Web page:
Monday Economic Report: 52813

A Publication of the National Association of Manufacturers
Monday Economic Report

May 28, 2013
Monday Economic Report Graph

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Manufacturing activity worldwide has slowed noticeably. Flash Purchasing Managers' Index (PMI) data for China and the Eurozone both reflect contracting levels for new orders, exports and employment. Europe's problems continue to deepen. Even with some slight easing of declining sales, May's manufacturing PMI data mark the 22nd consecutive month of declining activity for the continent. Beyond falling activity levels, manufacturers have also reported the need to reduce the selling price for their goods. The news that China had once again slipped into negative territory was a little surprising, suggesting its economic growth has slowed again. Over the course of the next few weeks, international PMI data will come in, allowing us to see the widespread softness in the manufacturing sector. The most recent JPMorgan Global Manufacturing PMI suggested that growth worldwide was modest at best.

The Markit Flash U.S. Manufacturing PMI declined slightly from 52.0 in April to 51.9 in May, falling from 56.1 in January. One of the largest factors in May's decline was the decrease in new export orders. Output and hiring also slowed, and domestic new orders have decreased since the beginning of the year. At the same time, the Chicago Federal Reserve Bank's National Activity Index (NAI) declined in April, largely on weaknesses in industrial production in the early months of 2013.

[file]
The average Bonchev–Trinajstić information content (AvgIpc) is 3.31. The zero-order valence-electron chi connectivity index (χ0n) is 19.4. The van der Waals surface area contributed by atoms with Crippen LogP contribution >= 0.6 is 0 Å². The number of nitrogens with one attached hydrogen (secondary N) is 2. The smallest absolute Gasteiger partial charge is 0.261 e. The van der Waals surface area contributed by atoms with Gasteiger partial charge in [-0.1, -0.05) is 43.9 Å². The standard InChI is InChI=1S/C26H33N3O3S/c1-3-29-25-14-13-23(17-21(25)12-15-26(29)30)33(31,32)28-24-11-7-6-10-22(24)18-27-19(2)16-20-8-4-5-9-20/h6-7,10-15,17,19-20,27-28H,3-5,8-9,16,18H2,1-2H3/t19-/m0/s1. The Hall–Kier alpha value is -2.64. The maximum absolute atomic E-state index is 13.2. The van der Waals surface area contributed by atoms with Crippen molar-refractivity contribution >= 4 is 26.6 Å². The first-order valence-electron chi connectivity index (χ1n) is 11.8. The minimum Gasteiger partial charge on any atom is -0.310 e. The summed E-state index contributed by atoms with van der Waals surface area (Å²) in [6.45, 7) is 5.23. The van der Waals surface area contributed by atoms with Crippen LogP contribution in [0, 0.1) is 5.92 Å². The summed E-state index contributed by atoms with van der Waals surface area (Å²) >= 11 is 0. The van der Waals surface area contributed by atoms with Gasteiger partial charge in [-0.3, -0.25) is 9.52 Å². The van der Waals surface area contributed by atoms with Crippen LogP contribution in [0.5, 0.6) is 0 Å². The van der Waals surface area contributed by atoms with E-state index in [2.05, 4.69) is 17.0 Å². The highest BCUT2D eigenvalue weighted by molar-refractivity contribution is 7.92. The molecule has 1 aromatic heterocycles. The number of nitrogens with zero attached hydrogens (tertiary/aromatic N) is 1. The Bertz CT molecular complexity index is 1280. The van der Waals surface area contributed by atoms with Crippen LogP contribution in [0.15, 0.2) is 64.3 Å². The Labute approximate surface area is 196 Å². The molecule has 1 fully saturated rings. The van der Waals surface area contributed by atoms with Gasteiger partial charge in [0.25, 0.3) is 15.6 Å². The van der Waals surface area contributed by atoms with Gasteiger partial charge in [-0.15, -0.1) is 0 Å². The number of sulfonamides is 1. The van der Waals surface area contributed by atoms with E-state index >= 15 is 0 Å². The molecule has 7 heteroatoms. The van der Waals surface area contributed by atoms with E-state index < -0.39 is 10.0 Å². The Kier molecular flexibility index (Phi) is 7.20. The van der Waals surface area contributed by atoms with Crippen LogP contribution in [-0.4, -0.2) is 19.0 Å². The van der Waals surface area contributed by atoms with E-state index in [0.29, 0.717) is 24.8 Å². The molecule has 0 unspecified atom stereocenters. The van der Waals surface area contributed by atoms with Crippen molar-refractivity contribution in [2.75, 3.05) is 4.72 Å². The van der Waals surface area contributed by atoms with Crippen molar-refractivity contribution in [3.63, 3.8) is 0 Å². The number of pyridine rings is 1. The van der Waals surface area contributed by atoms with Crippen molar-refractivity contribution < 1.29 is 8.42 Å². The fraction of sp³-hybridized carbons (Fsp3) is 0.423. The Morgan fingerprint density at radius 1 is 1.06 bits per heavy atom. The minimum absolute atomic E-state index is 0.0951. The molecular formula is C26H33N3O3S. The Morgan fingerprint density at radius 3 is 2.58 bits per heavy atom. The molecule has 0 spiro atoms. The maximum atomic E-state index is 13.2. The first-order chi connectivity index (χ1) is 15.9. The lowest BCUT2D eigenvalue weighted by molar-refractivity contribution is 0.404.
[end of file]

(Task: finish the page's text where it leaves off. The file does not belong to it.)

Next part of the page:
New durable goods orders in April were up 3.3 percent, but with highly volatile data in the first four months of the year (largely due to wide swings in aircraft orders). Even with April's gain, durable goods orders have fallen 2.6 percent from their December levels. In addition, the Kansas City Fed's monthly manufacturing survey reflected a very small gain in manufacturing activity in May, its first positive response since September. While measures for production, shipments and new orders were all higher for the month, the data and its supporting comments suggest there are still some areas of caution, including export sales, hiring, the inability to pass along cost increases and concerns about upcoming regulations.

This week, we will learn even more about the current health of the manufacturing sector with regional reports from the Chicago, Dallas and Richmond Federal Reserve Banks. The Chicago Fed's Midwest Manufacturing Index has reflected stronger growth than many of its regional peers, due mainly to strength in the auto sector. However, in general, the regional surveys have found a high degree of softness, with contracting levels already noted in the New York and Philadelphia Districts. Beyond these surveys, the largest headline of the week will come from the revision of the GDP figure for the first quarter of 2013 on Thursday. It is not expected to change much from the earlier estimate of 2.5 percent growth. Other highlights include data on consumer confidence and personal spending.